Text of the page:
As of late 2012, very few states allowed you to organize beneficial corporations. In addition, although those who have formed them are advocating for the benefits, the IRS currently provides no special benefits to beneficial corporations. Before I go further, let me explain what beneficial corporations are. Beneficial corporations are for-profit enterprises that operate in the interest of the public good. With more corporations pursuing a “social responsibility” or “social good” agenda, the beneficial corporation is seen as one way that companies can receive special tax or other treatment to help underwrite the sometimes reduction in profits that comes with pursuing social responsibility. These entities are a new phenomenon arising from these social trends.
More States Embrace Beneficial Corporations
My how things change in two years. As of August 2014, 19 states and the District of Columbia (D.C.) have enacted laws that recognize beneficial corporations as a legitimate separate legal entity, distinct from other corporations. These include California, New York, and Florida. Most notably, as of July 2013, the 19 includes the state of Delaware, renowned for its depth and breadth of corporate law. In addition, according to the B Corporation website, www.bcorporation.net, 14 other states are at some stage of crafting or considering legislation regarding beneficial corporations.
Why all the hubbub?
According to a Delaware state press release, the enacting of beneficial corporation legislation enables the state to “support a new movement of social entrepreneurs and investors who are stepping forward to meet high standards of corporate purpose, accountability and transparency.” More companies and investors are embracing the combination of business profit objectives with providing a positive impact in their communities or in areas in which they operate. For example, Patagonia supports environmental organizations world-wide by donating 1% of the company’s sales (yes, sales, not profits) to environmental organizations and causes.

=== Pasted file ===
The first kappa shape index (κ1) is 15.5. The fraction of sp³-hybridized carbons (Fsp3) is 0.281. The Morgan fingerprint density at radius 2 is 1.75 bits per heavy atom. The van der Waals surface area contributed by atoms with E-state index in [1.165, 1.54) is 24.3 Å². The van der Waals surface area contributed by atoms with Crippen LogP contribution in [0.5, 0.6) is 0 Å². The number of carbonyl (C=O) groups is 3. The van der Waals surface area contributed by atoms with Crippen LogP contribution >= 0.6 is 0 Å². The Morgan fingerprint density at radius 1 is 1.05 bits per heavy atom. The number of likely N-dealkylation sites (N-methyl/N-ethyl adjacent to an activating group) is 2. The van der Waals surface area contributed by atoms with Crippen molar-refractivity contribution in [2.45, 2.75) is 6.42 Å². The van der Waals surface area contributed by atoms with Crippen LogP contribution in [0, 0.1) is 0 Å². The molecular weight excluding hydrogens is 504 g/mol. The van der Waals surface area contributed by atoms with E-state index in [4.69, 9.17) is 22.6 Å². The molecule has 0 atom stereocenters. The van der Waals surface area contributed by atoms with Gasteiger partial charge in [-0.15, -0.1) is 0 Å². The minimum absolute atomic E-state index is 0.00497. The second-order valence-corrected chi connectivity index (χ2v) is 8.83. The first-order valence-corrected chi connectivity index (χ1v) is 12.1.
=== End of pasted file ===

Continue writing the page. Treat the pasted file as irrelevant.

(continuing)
Many companies have been operating with a broader focus on social good and all stakeholders, instead of solely focusing on the needs of the shareholders, because it makes good business sense. Companies can use their altruistic intentions and deeds to build brand loyalty, increase visibility, refine operational processes, increase mission identification and employee satisfaction. In other words, a number of companies have found that they can do good and, in doing good, generate more income for stakeholders and for shareholders. Interesting, eh? Although this focus does not work for all, it can work for many.
What to Do
If you have an existing business that focuses on a social good or truly embraces social or corporate responsibility, you may consider either forming a subsidiary as a beneficial corporation. Alternatively, you can pursue a “B corporation” certification from B Labs, a nonprofit, and become a “certified B corporation”. According to the website, “B Corps are certified by the nonprofit B Lab to meet rigorous standards of social and environmental performance, accountability, and transparency.”
- B Plan’s B Corporation site
- The Latest News from the State of Delaware: Delaware Unveils Public Benefit Corporation Legislation
- Patagonia website